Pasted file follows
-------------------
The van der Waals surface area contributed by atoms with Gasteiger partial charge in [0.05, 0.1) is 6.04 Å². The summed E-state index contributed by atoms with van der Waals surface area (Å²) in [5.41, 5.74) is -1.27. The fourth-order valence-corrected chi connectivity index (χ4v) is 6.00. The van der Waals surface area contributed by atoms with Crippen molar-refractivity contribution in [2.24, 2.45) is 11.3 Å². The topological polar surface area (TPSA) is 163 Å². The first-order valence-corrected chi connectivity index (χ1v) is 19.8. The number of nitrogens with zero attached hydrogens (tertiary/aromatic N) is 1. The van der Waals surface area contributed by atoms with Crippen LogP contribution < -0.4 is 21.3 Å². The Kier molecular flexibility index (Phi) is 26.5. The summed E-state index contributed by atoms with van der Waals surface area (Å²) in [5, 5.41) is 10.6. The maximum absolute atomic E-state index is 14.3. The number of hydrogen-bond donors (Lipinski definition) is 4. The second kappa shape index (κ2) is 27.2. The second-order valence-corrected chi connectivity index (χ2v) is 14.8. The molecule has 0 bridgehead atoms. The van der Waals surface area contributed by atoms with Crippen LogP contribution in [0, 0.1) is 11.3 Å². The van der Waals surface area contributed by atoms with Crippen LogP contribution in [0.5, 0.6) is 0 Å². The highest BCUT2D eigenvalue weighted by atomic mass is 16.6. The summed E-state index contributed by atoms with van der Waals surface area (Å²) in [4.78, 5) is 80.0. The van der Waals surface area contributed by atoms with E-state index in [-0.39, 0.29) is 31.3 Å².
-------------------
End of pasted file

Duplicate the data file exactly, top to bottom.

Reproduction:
The van der Waals surface area contributed by atoms with Gasteiger partial charge in [0.05, 0.1) is 6.04 Å². The summed E-state index contributed by atoms with van der Waals surface area (Å²) in [5.41, 5.74) is -1.27. The fourth-order valence-corrected chi connectivity index (χ4v) is 6.00. The van der Waals surface area contributed by atoms with Crippen molar-refractivity contribution in [2.24, 2.45) is 11.3 Å². The topological polar surface area (TPSA) is 163 Å². The first-order valence-corrected chi connectivity index (χ1v) is 19.8. The number of nitrogens with zero attached hydrogens (tertiary/aromatic N) is 1. The van der Waals surface area contributed by atoms with Crippen LogP contribution < -0.4 is 21.3 Å². The Kier molecular flexibility index (Phi) is 26.5. The summed E-state index contributed by atoms with van der Waals surface area (Å²) in [5, 5.41) is 10.6. The maximum absolute atomic E-state index is 14.3. The number of hydrogen-bond donors (Lipinski definition) is 4. The second kappa shape index (κ2) is 27.2. The second-order valence-corrected chi connectivity index (χ2v) is 14.8. The molecule has 0 bridgehead atoms. The van der Waals surface area contributed by atoms with Crippen LogP contribution in [0, 0.1) is 11.3 Å². The van der Waals surface area contributed by atoms with Crippen LogP contribution in [0.5, 0.6) is 0 Å². The highest BCUT2D eigenvalue weighted by atomic mass is 16.6. The summed E-state index contributed by atoms with van der Waals surface area (Å²) in [4.78, 5) is 80.0. The van der Waals surface area contributed by atoms with E-state index in [-0.39, 0.29) is 31.3 Å².